Air Quality, Atmosphere & Health

, Volume 12, Issue 3, pp 359–367 | Cite as

Cytotoxicity and genotoxicity of size-fractionated particulate matter collected in underground workplaces

  • Elena Guerrera
  • Luca Dominici
  • Sara Levorato
  • Samuele Vannini
  • Mattia Acito
  • Cristina Fatigoni
  • Milena Villarini
  • Massimo MorettiEmail author


Road tunnel construction involves the use of explosives and diesel-powered machines in a very limited indoor space. Tunnel construction workers are thus exposed to a variety of toxic substances, including dust, asbestos, silica, concrete, diesel fumes, and oil mist. In this study, the low noise miniaturized Sioutas Cascade Impactor (SKC) has been used to collect PM samples as a function of particle size (i.e., aerodynamic diameter). Airborne particulates were sampled into a road tunnel (final length 2391 m) under construction near the village of Pale, Municipality of Foligno, Umbrian Apennines (State Highway 77 “Val di Chienti”). Three sampling sessions were performed: (i) in the West yard, during dislodging of rocks; (ii) in the East yard during drilling of rocks, and (iii) during scaling and grouting with quick-drying shotcrete. The aim of this study was to characterize size-fractionated PM samples for their cytotoxic/genotoxic potentials. Toxicological evaluation was carried out in vitro on A549 lung carcinoma cells: cytotoxicity was assessed by Trypan blue dye exclusion assay, whereas genotoxicity was assessed by comet assay (primary DNA damage) and cytokinesis-block micronucleus (CBMN) Cytome assay (cytogenetic effects). Primary DNA damage (i.e., strand breakage) was mainly caused by coarse fractions A (Ø > 2.5 μm) sampled in the West yard (sample i) and in the East yard (sample iii). Cytogenetic effects were mainly caused by the fine fractions AF (aerodynamic Ø < 0.25 μm) sampled in the East yard (sample ii). Results reported in this article show that particulate matter (PM) samples collected underground (i.e., during road tunnel construction) may trigger various cytotoxic/genotoxic effects. The recent classification of air pollution and PM itself as carcinogenic to humans (group 1) by the IARC makes indoor/outdoor air pollution a growing matter of concern. Our results highlight the need in this occupational setting for a reduction, if applicable, of PM emission (prevention), or an implementation of work practices by stressing the importance of proper use of protective equipment (protection).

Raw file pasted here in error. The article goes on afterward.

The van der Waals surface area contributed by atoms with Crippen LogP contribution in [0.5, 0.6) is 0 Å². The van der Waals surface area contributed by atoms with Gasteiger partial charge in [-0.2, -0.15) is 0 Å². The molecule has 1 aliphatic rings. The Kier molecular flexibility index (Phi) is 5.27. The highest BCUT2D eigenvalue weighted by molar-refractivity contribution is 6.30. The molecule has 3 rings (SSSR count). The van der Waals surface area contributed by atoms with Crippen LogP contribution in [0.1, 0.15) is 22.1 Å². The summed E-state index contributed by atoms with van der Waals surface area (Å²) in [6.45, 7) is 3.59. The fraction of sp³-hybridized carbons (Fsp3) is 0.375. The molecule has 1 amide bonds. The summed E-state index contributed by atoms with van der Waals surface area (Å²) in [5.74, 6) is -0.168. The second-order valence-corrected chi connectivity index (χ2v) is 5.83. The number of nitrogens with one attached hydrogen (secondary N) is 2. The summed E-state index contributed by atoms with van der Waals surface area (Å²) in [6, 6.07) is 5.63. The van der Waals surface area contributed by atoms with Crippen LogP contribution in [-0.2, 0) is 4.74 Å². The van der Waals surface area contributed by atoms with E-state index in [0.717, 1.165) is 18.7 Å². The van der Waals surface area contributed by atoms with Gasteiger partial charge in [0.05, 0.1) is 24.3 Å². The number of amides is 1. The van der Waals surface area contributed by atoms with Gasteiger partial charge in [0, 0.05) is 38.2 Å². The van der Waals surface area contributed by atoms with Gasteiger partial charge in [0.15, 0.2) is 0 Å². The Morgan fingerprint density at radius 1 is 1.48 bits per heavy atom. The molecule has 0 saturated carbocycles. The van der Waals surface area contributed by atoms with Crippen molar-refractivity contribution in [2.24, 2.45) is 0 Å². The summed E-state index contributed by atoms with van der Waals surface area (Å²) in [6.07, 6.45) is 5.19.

Road tunnel construction Airborne particulate matter PM In vitro cytotoxicity/genotoxicity Comet assay Cytokinesis-block micronucleus/cytome assay 



The Authors wish to thank Prof. Silvano Monarca, former Head of the Unit of Public Health at the Dept. of Pharmaceutical Sciences, University of Perugia, for his helpful assistance during this research and constructive comments on the manuscript.


This study was part of the project “Environmental and Biological Monitoring of Genotoxic Hazards in Work Environments” funded by Istituto Nazionale per l’Assicurazione contro gli Infortuni sul Lavoro (INAIL, Italian Workers’ Compensation Authority), Direzione Regionale per l’Umbria, Perugia, Italy.

Compliance with ethical standards

Conflicts of interest

The authors declare that they have no conflict of interest.


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Copyright information

© Springer Media B.V., onderdeel van Springer Nature 2019

Authors and Affiliations

  1. 1.Technical Advisory Department for Risk Assessment and Prevention (CONTARP)Italian Workers’ Compensation Authority (INAIL)PerugiaItaly
  2. 2.Department of Pharmaceutical Sciences (Unit of Public Health)University of PerugiaPerugiaItaly

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